New England and Saint Patrick’s Day go together like corned beef and cabbage. According to the New England Historical Society, one out of every five residents of Massachusetts and New Hampshire has Irish ancestry, along with roughly 18 percent of people living in Maine, Rhode Island, and Vermont. But with South Boston’s famous Saint Patrick’s Day parade canceled again this year and most bars remaining closed, many locals have been left to wonder if there’s anything they can do to safely celebrate the holiday. Luckily, the answer is yes. Read on to find out about some of New England’s lesser-known Irish attractions, all of them worthy of a Saint Patrick’s Day visit.
Located in Boston’s Back Bay and downtown neighborhoods, the Boston Irish Heritage Trail includes 20 sites that represent more than 300 years of Irish and Irish-American history in the city. Some of the trail’s highlights include the Rose Kennedy Greenway, the Boston Irish Famine Memorial, the Central Burying Grounds, Boston City Hall, and Fenway Park. To take a self-guided tour, visit the trail’s website where you’ll find a map and a list of included sites. Paper maps are available at the Boston Common Visitor Information Center on Tremont Street.
Located on the campus of Quinnipiac University in Hamden, Connecticut, Ireland’s Great Hunger Museum is home to the world’s largest collection of art relating to the Irish Famine, which held Ireland in its grip from 1845 until 1852. The museum interprets the famine and its impact on people, language, land, and culture through its permanent collection of historic and contemporary paintings, drawings, stained glass, sculpture, and photographs. A collection of written and printed materials pertaining to the famine is also available for viewing by appointment at Quinnipiac’s Mount Carmel campus. Traveling exhibitions feature the work of Irish and Irish-American artists. If you are unable to travel to the museum, view their collection virtually.
Listed on the National Register of Historic Places, this Burlington, Vermont, neighborhood dates back to the late 18th century, making it one of the city’s oldest districts. By the 1840s, the Battery Street Historic District, located on the shore of Lake Champlain, was home to a large number of Irish immigrants, many of whom worked as laborers on the waterfront. In fact, so many Irish settled near the lakeshore that Champlain was at one time known the “Irish Lake.” By some estimates, more than 30 percent of Burlington’s population could claim Irish heritage by the mid-19th century.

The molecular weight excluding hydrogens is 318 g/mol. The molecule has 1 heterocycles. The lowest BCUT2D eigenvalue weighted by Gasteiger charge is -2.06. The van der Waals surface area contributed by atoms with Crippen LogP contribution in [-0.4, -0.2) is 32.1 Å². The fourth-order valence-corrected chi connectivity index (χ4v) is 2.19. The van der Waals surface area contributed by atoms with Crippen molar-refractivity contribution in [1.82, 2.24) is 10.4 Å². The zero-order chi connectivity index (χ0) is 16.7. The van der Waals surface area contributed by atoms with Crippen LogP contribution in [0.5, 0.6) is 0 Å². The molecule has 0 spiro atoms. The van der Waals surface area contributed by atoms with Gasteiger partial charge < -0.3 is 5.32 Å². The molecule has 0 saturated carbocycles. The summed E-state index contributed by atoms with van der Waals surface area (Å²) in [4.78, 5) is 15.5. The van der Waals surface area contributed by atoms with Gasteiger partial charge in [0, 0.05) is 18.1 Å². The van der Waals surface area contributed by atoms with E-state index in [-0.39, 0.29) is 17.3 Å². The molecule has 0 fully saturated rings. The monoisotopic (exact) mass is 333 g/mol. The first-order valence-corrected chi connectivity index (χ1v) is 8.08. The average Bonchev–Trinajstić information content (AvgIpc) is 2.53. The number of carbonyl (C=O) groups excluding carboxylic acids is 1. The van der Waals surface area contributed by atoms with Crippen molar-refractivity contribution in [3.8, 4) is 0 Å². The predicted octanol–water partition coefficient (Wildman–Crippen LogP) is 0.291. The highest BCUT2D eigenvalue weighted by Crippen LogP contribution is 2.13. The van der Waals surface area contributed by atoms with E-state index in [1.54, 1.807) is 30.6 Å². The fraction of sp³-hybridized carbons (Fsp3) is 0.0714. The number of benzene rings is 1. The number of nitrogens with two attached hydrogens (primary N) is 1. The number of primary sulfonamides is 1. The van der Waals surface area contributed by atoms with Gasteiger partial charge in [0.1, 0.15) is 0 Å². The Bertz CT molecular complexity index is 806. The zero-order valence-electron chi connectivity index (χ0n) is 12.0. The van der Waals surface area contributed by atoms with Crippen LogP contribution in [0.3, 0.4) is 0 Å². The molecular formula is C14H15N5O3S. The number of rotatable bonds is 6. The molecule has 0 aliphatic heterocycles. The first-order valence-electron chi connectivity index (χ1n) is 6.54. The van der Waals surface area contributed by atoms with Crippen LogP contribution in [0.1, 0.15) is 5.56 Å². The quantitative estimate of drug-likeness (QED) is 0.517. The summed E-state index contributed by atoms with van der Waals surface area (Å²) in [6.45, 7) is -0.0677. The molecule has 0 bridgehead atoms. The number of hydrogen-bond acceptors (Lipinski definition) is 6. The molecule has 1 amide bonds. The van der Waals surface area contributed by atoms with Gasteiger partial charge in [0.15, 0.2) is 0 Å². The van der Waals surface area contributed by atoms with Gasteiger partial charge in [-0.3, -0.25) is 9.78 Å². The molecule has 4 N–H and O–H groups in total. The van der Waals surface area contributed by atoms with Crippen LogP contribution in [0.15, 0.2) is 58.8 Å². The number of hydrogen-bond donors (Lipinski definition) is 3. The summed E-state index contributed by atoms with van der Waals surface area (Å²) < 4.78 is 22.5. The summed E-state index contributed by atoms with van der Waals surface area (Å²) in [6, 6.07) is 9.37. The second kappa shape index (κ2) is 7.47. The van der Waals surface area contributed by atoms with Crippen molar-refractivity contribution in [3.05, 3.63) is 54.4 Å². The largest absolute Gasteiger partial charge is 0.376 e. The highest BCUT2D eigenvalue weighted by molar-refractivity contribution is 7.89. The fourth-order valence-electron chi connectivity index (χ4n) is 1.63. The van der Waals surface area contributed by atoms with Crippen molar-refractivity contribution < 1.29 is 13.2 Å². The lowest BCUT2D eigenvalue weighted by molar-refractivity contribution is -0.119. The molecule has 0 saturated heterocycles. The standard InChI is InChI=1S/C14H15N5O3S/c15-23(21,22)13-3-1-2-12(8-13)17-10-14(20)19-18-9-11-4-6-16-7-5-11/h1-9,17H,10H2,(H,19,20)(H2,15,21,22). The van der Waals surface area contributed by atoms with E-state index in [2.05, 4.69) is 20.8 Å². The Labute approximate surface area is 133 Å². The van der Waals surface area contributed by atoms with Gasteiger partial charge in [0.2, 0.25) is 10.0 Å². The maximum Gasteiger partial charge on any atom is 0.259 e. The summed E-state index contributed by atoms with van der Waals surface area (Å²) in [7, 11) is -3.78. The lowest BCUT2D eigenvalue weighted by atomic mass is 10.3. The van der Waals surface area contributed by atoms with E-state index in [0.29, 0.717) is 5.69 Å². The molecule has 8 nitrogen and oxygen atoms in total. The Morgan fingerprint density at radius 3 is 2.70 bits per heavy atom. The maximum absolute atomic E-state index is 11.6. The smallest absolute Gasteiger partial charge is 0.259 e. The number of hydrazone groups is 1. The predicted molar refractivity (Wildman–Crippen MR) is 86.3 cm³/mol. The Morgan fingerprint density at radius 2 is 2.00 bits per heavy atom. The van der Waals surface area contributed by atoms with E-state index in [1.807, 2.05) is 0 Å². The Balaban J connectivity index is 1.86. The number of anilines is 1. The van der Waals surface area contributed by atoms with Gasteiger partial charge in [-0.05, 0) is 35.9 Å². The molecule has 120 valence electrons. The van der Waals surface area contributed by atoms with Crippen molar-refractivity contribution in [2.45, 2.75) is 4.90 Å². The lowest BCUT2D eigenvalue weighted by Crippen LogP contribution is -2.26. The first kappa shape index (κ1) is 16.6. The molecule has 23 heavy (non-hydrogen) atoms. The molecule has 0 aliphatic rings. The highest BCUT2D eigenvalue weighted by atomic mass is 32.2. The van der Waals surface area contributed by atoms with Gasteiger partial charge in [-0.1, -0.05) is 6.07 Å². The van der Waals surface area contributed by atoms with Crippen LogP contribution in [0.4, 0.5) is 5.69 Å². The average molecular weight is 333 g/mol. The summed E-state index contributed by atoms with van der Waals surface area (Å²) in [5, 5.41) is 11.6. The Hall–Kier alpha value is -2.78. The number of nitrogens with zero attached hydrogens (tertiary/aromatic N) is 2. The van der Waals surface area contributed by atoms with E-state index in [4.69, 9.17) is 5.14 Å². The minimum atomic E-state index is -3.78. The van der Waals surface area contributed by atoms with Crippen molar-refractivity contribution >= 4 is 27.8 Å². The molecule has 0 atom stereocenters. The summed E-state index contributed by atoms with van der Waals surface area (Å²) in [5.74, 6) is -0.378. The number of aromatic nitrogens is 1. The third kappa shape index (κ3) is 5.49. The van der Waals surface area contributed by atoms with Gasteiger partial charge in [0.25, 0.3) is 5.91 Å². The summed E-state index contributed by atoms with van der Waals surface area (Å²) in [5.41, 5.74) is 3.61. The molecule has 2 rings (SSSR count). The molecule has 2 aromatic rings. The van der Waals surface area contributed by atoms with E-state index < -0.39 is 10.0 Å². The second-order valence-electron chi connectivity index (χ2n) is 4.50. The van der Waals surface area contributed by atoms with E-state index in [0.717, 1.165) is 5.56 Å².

Although the Burlington Irish Heritage Festival, which is held annually in the Battery Street Historic District during the month of March, has been canceled this year, you can still visit on your own and see some of the area’s historic sites. The steamboat wharf, Battery Park, and Rí Rá Irish Pub are among the neighborhood’s top Irish attractions.
Irish Cultural Centre
of New England
Located just south of Boston in Canton, Massachusetts, the Irish Cultural Centre of New England is a nonprofit dedicated to promoting and organizing “Irish cultural, educational, sporting, and social events.” Although the organization’s annual Boston Irish Festival isn’t happening this year, the center is still offering several in-person and virtual programs, including Irish cooking classes; tin whistle, fiddle, and accordion lessons; lectures; and Irish language and history workshops. The center also organizes an annual 5K road race, maintains a genealogy library, and serves as the home base of the Boston Irish Wolfhounds Rugby Club. The Irish Cultural Centre of New England is open Monday through Friday from 9 a.m. to 5 p.m., or you can visit online.
The Museum of Newport Irish History Interpretive Center
Newport, Rhode Island, best known for its Gilded Age mansions, has been home to Irish immigrants and Irish-Americans since the 17th century. Some of Newport’s most recognizable landmarks, such as Fort Adams—an active U.S. Army coastal fortification from 1799 to 1953—were built by Irish labor. The wealthy families that summered in Newport often employed Irish and Irish-Americans as domestic help.
The Museum of Newport Irish History Interpretive Center, located on Lower Thames Street, offers exhibits that include maps, photographs, videos, and artifacts that tell the stories of some of these hardworking people. Due to COVID-19, the museum is currently open to visitors by appointment only. Appointments can be requested via email or by calling. You can also watch the museum’s free video presentation online.